Rats who live in colonies don’t like morphine-laced water.
After the actor Phillip Seymour Hoffman was treated for drug problems in his early twenties, he apparently remained drug-free for over 20 years until he developed a problem with prescription drugs, began using heroin, and entered a detox facility in 2013. He died of a heroin overdose in 2014. The National Institute on Drug Abuse reported on its website: “Drugs change the brain — as we at NIDA tirelessly repeat — and even decades of abstinence from drugs may not entirely erase their imprint from the brain of a person in recovery.” Elsewhere, the Institute wrote, “Once addiction is established, the sufferer from this disease cannot will themselves to be healthy and avoid drugs any more than a person with heart disease can will their heart back to perfect functioning, or a person with diabetes can will their body’s insulin response to return to normal.”
The experience of American soldiers in Vietnam, however, suggests that many people can drop a heroin habit. According to Institute reports, about 23 percent of people who use heroin become addicted. In 1971, when researchers interviewed nearly a 1,000 soldiers in the U.S Army leaving Vietnam, 20 percent said that they had become addicted to heroin while on duty. But usage and addiction dropped to around 1 percent once the soldiers had returned to the United States. Coming home was the cure.
What happens today when a large population of people encounter heroin for the first time? It seems to depend upon their social circumstances. In hospitals, people may receive diamorphine, a cleaner form of heroin, for pain relief, sometimes for months. About a quarter should become addicted; however, very few continue to need the drug after they recover. As Johann Hari, author of “Chasing The Scream: The First and Last Days of the War on Drugs,” writes, “The same drug, used for the same length of time, turns street-users into desperate addicts and leaves medical patients unaffected.”
Some argue that this makes the most sense if you see drug use as a choice — rather than a compulsion. We all like pleasure, they say, but will forgo it for the sake of other values such as doing a job well, or caring for children. Clearly, some people experience more powerful urges than others and the same person may be more or less vulnerable depending upon circumstances. The medical patients didn’t seek out the drugs, and are more likely to have family and work that they value. The street addicts who sought out the drugs are more likely to be at loose ends.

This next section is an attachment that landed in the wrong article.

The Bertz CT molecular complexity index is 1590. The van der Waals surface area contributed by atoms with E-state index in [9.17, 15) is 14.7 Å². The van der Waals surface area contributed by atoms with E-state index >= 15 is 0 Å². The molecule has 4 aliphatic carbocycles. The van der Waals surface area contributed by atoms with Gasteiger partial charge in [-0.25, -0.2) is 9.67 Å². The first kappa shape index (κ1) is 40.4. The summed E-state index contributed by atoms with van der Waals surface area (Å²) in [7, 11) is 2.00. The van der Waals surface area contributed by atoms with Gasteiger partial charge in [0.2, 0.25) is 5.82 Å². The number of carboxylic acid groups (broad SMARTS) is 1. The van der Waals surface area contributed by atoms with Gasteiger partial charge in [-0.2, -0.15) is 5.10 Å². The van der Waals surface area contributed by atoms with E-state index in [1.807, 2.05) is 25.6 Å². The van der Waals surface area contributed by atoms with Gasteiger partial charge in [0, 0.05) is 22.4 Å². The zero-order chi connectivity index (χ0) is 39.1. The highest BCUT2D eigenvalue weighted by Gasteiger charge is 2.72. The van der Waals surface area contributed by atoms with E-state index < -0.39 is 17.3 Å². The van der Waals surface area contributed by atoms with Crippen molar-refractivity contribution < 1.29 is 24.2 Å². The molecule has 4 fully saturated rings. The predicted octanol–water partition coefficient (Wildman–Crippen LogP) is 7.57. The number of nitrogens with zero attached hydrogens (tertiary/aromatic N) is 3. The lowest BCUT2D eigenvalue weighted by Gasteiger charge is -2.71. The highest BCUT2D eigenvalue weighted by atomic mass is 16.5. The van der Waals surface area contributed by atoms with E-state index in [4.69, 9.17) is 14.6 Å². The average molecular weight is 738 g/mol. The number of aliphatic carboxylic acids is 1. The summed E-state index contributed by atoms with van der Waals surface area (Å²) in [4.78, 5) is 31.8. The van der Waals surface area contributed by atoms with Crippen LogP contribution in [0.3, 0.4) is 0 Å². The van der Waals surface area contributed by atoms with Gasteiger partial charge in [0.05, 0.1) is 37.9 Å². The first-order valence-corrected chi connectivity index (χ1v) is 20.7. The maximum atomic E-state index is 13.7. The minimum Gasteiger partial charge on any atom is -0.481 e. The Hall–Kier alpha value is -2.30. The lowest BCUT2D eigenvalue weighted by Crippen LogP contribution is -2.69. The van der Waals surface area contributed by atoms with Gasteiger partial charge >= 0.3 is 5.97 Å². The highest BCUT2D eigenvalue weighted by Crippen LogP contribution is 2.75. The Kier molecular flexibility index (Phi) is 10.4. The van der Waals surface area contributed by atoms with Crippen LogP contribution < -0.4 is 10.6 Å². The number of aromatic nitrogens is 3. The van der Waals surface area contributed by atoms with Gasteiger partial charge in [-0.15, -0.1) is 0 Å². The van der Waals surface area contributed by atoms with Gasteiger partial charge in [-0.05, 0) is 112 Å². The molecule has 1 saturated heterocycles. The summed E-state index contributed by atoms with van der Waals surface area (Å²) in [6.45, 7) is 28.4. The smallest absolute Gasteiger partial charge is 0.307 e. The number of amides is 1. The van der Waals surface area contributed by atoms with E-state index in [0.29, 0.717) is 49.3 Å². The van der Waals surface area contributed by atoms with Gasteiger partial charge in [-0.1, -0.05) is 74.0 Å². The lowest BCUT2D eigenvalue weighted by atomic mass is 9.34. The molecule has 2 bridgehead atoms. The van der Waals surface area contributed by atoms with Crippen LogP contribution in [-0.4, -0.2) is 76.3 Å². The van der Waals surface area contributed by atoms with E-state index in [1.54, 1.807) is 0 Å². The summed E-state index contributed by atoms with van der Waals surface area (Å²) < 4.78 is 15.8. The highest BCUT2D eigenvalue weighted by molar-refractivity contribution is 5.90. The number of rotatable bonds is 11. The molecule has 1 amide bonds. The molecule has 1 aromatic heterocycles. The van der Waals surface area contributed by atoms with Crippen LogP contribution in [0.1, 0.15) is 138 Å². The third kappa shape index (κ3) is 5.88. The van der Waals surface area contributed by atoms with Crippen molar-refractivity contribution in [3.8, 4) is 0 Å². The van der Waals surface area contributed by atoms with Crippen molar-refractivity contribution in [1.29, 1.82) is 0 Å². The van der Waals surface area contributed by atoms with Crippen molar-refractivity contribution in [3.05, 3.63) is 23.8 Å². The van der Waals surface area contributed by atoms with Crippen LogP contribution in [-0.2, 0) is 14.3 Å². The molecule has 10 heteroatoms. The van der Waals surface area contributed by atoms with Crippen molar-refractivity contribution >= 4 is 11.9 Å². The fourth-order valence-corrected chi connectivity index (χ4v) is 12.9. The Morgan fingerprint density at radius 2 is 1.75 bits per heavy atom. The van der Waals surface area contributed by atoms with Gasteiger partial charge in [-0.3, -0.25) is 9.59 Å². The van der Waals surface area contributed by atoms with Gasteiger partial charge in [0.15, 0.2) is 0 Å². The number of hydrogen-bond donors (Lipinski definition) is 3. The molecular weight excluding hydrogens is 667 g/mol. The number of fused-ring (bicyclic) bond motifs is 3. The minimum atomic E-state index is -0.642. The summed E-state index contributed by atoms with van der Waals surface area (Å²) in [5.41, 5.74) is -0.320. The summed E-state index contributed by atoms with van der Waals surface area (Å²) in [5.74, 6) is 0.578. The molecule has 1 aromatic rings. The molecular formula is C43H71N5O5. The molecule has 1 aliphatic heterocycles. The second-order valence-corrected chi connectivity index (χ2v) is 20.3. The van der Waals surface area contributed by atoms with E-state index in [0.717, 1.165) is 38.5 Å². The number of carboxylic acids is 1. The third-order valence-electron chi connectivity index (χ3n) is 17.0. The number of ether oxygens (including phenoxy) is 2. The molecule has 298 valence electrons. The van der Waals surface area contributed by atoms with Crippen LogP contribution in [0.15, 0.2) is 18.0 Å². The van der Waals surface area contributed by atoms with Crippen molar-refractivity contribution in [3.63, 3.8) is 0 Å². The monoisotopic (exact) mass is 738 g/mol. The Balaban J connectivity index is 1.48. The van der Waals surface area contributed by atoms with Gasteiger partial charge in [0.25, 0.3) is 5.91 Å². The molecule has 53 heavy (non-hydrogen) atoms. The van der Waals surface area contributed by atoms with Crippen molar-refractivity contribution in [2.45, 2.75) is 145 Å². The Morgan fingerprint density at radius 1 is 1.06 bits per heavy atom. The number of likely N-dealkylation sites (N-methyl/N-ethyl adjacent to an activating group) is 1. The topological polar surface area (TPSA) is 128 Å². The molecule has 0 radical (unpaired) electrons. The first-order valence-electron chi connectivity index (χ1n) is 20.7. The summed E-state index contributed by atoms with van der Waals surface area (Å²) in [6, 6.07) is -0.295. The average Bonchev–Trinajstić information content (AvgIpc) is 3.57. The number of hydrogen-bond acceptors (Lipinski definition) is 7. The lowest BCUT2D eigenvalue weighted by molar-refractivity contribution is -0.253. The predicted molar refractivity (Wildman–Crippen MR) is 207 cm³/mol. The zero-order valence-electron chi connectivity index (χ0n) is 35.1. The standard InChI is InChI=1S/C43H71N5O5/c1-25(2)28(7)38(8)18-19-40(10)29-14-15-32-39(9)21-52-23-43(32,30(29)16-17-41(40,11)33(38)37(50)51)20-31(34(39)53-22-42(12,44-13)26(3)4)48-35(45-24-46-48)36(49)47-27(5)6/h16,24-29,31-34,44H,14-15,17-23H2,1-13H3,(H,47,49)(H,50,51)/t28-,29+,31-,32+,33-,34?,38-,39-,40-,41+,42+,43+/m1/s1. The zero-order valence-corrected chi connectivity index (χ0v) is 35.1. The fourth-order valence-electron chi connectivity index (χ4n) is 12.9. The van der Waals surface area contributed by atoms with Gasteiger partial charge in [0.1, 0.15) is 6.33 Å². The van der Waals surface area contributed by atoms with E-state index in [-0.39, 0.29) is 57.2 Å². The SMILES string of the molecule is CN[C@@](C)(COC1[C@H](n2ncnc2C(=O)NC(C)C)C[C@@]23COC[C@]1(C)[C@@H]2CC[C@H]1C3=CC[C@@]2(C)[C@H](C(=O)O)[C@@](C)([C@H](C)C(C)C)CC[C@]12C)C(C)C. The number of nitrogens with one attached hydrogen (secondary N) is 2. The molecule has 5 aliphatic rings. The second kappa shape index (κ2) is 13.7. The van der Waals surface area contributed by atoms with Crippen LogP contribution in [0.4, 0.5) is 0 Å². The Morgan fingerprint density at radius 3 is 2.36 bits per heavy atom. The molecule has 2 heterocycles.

Why is the lovely city of Vancouver packed with addicts? Because it is a place that people leave home to move to, says Vancouver psychologist Bruce Alexander, who sees addictive behavior as a response to “dislocation.” Alexander argues that throughout history, people have turned to addiction when they felt a lack of meaningful ties. Addiction isn’t really a medical problem, but a social one. When people feel at loose ends, they focus too much on one activity — gambling, say, or sexual adventures — or a sensation produced by a drug, and gradually become even more disconnected from other areas of life.
Alexander illustrated the point in a controversial study with rats. He showed that isolated rats in bare cages were much more likely to drink water laced with morphine, a form of heroin, than rats in a colony in a pleasant cage with toys and cedar shavings. This comic by Stuart McMillen explains the study further. The “Rat Park” results aren’t widely cited in the scientific literature, and attempts to replicate the results have been mixed.
The number of prescriptions for painkillers has soared and many people seem to have trouble limiting their use, especially if they have anxiety or depression and are under the age of 55. The best way to help addicts may be to provide services that knit them into a community, such as secure housing, jobs, and business loans, Hari argues. When Portugal decriminalized all illegal drugs in 2001, and concentrated on providing services instead, illegal drug use and related crime both fell. Around 25 countries have removed criminal penalties for the personal possession of some or all drugs in the past 10 years or so.
June 10, 2015
Christopher Nystuen, MD, MBA